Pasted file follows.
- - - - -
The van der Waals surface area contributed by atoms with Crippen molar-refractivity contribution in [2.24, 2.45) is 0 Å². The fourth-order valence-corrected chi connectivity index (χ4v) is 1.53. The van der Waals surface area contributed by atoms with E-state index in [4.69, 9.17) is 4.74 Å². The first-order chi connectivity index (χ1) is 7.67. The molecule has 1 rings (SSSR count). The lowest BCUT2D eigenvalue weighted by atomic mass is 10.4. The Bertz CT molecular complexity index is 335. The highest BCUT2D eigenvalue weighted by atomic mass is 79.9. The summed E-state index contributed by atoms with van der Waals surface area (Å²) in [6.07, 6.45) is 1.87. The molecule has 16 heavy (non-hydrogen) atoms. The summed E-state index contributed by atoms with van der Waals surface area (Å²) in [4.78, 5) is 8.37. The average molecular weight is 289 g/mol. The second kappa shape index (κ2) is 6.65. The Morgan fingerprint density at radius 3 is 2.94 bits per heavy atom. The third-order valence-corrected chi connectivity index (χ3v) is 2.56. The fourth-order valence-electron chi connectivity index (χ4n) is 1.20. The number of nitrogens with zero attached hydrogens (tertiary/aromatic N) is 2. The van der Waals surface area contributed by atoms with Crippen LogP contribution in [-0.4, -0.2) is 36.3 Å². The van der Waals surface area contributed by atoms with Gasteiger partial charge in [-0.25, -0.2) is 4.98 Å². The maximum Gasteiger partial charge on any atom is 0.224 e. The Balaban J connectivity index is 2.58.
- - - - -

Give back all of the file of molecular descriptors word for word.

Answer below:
The van der Waals surface area contributed by atoms with Crippen molar-refractivity contribution in [2.24, 2.45) is 0 Å². The fourth-order valence-corrected chi connectivity index (χ4v) is 1.53. The van der Waals surface area contributed by atoms with E-state index in [4.69, 9.17) is 4.74 Å². The first-order chi connectivity index (χ1) is 7.67. The molecule has 1 rings (SSSR count). The lowest BCUT2D eigenvalue weighted by atomic mass is 10.4. The Bertz CT molecular complexity index is 335. The highest BCUT2D eigenvalue weighted by atomic mass is 79.9. The summed E-state index contributed by atoms with van der Waals surface area (Å²) in [6.07, 6.45) is 1.87. The molecule has 16 heavy (non-hydrogen) atoms. The summed E-state index contributed by atoms with van der Waals surface area (Å²) in [4.78, 5) is 8.37. The average molecular weight is 289 g/mol. The second kappa shape index (κ2) is 6.65. The Morgan fingerprint density at radius 3 is 2.94 bits per heavy atom. The third-order valence-corrected chi connectivity index (χ3v) is 2.56. The fourth-order valence-electron chi connectivity index (χ4n) is 1.20. The number of nitrogens with zero attached hydrogens (tertiary/aromatic N) is 2. The van der Waals surface area contributed by atoms with Crippen LogP contribution in [-0.4, -0.2) is 36.3 Å². The van der Waals surface area contributed by atoms with Gasteiger partial charge in [-0.25, -0.2) is 4.98 Å². The maximum Gasteiger partial charge on any atom is 0.224 e. The Balaban J connectivity index is 2.58.